McInnis mines his years of experience as a trial lawyer to bring a high level of reality to the trial prep and courtroom scenes. He has a talent for making the minutiae of trial work interesting, as when Hawke and his associates plan how they will use certain questions to impanel a sympathetic jury without upsetting the judge. McInnis also explores the power—and limits—of expert testimony as Hawke chips away at a distinguished DNA expert in a fascinating exchange. Nor is the personal side neglected, as Hawke and his staff bicker when trial tensions ratchet up.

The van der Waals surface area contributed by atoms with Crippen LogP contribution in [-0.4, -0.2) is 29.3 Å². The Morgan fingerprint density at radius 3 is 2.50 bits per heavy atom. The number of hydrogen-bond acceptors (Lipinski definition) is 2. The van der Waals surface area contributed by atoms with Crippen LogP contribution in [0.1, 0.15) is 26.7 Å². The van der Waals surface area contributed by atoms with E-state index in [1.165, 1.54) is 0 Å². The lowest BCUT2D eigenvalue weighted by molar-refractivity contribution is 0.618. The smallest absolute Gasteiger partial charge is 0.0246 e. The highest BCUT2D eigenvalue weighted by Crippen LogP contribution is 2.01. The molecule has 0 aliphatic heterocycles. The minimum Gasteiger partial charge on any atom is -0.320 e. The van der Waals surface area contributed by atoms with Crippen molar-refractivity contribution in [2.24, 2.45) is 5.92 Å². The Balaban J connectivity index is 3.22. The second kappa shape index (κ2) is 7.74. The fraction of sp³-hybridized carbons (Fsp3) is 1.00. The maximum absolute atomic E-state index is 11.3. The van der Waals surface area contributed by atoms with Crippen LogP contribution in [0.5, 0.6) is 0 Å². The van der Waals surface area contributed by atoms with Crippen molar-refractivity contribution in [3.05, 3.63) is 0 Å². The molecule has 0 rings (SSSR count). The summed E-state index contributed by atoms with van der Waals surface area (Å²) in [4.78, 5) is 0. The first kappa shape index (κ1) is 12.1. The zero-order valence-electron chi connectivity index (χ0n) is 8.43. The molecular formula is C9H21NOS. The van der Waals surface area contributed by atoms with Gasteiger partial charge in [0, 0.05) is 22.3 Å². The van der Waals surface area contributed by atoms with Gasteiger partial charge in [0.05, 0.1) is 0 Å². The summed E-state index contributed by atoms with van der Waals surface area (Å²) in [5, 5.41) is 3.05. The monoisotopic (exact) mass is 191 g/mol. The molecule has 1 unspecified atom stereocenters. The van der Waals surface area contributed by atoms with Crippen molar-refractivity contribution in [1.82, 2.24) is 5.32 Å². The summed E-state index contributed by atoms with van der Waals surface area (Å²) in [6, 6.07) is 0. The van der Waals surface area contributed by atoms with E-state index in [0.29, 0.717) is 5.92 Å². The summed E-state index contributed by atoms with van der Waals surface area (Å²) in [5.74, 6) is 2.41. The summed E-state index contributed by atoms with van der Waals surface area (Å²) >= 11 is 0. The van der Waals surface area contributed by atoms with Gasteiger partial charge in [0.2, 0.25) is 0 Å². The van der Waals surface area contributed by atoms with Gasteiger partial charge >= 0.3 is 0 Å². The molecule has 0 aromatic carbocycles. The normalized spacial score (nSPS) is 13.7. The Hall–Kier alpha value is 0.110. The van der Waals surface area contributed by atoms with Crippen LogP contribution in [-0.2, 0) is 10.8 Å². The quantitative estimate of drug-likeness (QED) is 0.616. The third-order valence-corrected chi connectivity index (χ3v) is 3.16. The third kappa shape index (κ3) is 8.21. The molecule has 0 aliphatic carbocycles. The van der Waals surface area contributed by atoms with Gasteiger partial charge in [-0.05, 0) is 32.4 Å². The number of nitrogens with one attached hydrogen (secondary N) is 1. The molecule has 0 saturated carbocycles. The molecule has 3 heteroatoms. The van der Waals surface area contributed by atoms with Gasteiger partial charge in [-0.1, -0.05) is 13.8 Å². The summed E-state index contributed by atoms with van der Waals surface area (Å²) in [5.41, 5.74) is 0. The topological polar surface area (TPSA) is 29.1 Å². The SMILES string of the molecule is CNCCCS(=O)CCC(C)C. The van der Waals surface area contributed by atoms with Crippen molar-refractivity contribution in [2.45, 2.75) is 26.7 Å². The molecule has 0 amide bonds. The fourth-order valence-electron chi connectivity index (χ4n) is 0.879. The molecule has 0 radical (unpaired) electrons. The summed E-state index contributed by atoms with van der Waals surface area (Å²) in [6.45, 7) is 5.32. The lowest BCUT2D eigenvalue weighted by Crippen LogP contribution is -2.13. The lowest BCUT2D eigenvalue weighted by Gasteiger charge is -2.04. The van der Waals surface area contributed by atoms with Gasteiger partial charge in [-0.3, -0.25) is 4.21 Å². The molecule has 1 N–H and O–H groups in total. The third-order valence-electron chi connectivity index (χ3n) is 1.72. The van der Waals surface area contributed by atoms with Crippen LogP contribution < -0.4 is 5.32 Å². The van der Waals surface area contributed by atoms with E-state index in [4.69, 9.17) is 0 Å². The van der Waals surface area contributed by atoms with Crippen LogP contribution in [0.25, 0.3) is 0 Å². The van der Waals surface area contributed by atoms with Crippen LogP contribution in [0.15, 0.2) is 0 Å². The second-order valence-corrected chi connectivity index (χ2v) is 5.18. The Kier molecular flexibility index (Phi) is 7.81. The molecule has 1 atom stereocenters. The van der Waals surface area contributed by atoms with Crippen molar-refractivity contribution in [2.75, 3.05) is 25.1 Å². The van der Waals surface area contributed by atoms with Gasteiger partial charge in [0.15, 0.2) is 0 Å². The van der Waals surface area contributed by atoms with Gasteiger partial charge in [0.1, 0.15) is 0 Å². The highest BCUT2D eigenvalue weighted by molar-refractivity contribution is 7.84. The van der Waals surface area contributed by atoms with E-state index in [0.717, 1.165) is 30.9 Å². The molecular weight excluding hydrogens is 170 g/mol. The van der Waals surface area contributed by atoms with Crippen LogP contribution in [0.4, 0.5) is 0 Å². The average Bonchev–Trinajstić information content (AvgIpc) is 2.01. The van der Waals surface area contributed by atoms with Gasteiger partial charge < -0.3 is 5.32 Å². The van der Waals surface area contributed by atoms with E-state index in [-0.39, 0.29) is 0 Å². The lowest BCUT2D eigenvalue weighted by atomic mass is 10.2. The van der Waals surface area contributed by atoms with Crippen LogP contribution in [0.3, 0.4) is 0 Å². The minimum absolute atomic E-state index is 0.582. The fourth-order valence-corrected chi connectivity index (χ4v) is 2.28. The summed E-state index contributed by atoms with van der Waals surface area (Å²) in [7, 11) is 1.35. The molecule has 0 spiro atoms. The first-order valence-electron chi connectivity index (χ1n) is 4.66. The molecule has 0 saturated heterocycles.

The trial centers on the DNA of identical twins. McInnis gives the trope a fresh twist with the "chimera” idea, a complex but certainly unique and memorable situation to power a thriller. Thoughtful scientific discussion permeates the book, especially the strategic discussion of how Hawke will explain it to the jury. While most of the suspense centers on the courtroom, the finale shows Hawke can also be an effective action hero–and, fortunately, leaves open the possibility for more Hawke adventures.
Takeaway: A scrappy lawyer must use sophisticated science, and his fists, to aid a client.
Great for fans of: Scott Turow, Phillip Margolin.
Design and typography: B
Marketing copy: A-